So in spite of being secular (like my parents) and thinking everyone was Jewish until first grade or so, I regard Christmas as a simply magical event. I don’t believe in any kind of God, much less Christ. But it’s not just about that. Christmas is a cultural event, an American tradition, where families (at least ideally), can reflect together on the year and remember the love which binds them together. Of course, just as often, Christmas is like Thanksgiving, which Johnny Carson famously said is a time people flew all over the country to be with people they only see once a year and then realize once a year is too much!
Still, there really is such a thing as the “Christmas spirit” and anyone who has been to Manhattan in December understands this regardless of religion. I’m the last person to endorse what I regard as the nauseating social conservative agenda, but we are a Christian nation (80% seems to be the statistic you see on Facebook and in the social readers of various publications which circulate widely).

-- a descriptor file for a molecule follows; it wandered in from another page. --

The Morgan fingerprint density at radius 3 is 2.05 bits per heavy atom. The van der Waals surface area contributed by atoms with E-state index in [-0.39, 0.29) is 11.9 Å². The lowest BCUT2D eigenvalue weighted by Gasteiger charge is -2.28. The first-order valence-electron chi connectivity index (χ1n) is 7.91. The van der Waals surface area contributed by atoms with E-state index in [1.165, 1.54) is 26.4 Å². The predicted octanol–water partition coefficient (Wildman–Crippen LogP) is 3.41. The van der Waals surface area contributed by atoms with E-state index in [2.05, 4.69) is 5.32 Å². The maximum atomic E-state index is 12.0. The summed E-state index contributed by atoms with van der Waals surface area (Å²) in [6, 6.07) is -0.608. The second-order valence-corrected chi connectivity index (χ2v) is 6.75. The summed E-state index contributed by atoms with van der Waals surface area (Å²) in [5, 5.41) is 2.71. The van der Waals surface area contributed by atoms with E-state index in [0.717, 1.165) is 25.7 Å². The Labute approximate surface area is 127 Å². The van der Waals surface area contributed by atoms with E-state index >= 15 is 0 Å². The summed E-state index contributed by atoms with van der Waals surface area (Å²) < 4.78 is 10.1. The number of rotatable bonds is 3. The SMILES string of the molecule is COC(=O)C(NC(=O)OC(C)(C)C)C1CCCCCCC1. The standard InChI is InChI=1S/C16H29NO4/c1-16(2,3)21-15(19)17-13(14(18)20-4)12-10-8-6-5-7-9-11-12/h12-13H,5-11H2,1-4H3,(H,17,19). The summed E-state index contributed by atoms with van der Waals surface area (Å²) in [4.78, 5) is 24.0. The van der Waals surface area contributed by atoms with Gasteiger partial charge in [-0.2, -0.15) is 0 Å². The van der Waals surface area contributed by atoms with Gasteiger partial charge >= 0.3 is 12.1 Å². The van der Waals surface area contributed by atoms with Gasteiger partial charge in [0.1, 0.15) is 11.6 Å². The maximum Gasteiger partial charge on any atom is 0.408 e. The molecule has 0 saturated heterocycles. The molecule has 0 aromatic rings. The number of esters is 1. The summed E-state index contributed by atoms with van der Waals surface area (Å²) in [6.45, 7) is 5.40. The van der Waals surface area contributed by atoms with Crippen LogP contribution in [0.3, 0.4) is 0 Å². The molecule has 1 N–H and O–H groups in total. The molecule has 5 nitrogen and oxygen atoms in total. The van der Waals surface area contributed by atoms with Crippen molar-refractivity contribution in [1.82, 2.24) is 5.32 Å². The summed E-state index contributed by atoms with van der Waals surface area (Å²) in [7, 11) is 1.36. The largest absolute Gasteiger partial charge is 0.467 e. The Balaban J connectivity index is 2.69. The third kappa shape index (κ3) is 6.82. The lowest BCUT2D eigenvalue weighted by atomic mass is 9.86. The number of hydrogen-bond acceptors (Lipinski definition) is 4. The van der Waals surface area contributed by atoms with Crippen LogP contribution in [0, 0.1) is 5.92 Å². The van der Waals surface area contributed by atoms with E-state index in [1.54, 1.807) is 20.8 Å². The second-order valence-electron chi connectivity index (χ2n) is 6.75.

Of course our nation was founded by people for whom religion was absolutely fundamental to everyday life (though there has been much discussion since the rise of the Tea Party just what our Founding Fathers believed and there is a good book from 2006 on the subject published by Oxford which I meant to buy but never did). Our early American poetry–quite good if you haven’t read it as an adult–is highly religious, and Anne Bradstreet’s poetry, while steeped in the language of salvation, is geniunely good verse. Jeffrey Hammond is one of the best modern critics of Bradstreet and I wrote a seminar paper on her for Giles Gunn, a very famous Americanist (of whom I’m not very fond) at UCSB. Hammond’s book, if you are interested, is Sinful Self, Saintly Self (it’s on Amazon and there is a subtitle I do not at the moment recall).